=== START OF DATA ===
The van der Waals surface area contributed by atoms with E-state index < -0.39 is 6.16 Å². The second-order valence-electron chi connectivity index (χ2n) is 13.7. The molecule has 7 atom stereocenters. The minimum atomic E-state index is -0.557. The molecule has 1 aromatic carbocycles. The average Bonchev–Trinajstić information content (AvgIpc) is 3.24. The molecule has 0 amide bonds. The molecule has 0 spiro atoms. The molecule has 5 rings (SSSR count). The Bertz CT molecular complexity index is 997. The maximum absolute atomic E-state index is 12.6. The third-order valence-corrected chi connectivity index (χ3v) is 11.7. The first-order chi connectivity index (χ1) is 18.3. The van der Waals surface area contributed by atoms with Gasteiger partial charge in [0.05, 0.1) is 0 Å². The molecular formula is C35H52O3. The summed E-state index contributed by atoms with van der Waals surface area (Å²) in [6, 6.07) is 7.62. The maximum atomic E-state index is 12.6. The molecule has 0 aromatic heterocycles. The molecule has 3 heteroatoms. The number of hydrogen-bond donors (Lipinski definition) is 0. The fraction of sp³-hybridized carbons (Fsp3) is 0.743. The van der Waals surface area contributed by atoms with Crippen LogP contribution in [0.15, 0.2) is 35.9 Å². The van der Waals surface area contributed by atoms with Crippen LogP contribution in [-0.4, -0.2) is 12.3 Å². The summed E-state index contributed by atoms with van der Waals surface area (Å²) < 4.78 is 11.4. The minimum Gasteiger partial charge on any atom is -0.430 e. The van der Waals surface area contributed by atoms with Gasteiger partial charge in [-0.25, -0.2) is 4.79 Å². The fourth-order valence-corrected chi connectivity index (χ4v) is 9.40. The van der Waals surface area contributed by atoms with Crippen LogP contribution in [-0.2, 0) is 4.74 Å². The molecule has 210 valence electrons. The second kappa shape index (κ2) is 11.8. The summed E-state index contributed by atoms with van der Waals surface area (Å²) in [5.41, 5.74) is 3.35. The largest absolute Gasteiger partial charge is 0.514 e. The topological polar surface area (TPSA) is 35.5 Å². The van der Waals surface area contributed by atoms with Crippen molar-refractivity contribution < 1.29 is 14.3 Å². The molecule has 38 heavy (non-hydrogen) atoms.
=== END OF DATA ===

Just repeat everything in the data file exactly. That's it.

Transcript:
The van der Waals surface area contributed by atoms with E-state index < -0.39 is 6.16 Å². The second-order valence-electron chi connectivity index (χ2n) is 13.7. The molecule has 7 atom stereocenters. The minimum atomic E-state index is -0.557. The molecule has 1 aromatic carbocycles. The average Bonchev–Trinajstić information content (AvgIpc) is 3.24. The molecule has 0 amide bonds. The molecule has 0 spiro atoms. The molecule has 5 rings (SSSR count). The Bertz CT molecular complexity index is 997. The maximum absolute atomic E-state index is 12.6. The third-order valence-corrected chi connectivity index (χ3v) is 11.7. The first-order chi connectivity index (χ1) is 18.3. The van der Waals surface area contributed by atoms with Gasteiger partial charge in [0.05, 0.1) is 0 Å². The molecular formula is C35H52O3. The summed E-state index contributed by atoms with van der Waals surface area (Å²) in [6, 6.07) is 7.62. The maximum atomic E-state index is 12.6. The molecule has 0 aromatic heterocycles. The molecule has 3 heteroatoms. The number of hydrogen-bond donors (Lipinski definition) is 0. The fraction of sp³-hybridized carbons (Fsp3) is 0.743. The van der Waals surface area contributed by atoms with Crippen LogP contribution in [0.15, 0.2) is 35.9 Å². The van der Waals surface area contributed by atoms with Crippen LogP contribution in [-0.4, -0.2) is 12.3 Å². The summed E-state index contributed by atoms with van der Waals surface area (Å²) < 4.78 is 11.4. The minimum Gasteiger partial charge on any atom is -0.430 e. The van der Waals surface area contributed by atoms with Gasteiger partial charge in [-0.25, -0.2) is 4.79 Å². The fourth-order valence-corrected chi connectivity index (χ4v) is 9.40. The van der Waals surface area contributed by atoms with Crippen LogP contribution in [-0.2, 0) is 4.74 Å². The molecule has 210 valence electrons. The second kappa shape index (κ2) is 11.8. The summed E-state index contributed by atoms with van der Waals surface area (Å²) in [5.41, 5.74) is 3.35. The largest absolute Gasteiger partial charge is 0.514 e. The topological polar surface area (TPSA) is 35.5 Å². The van der Waals surface area contributed by atoms with Crippen molar-refractivity contribution < 1.29 is 14.3 Å². The molecule has 38 heavy (non-hydrogen) atoms.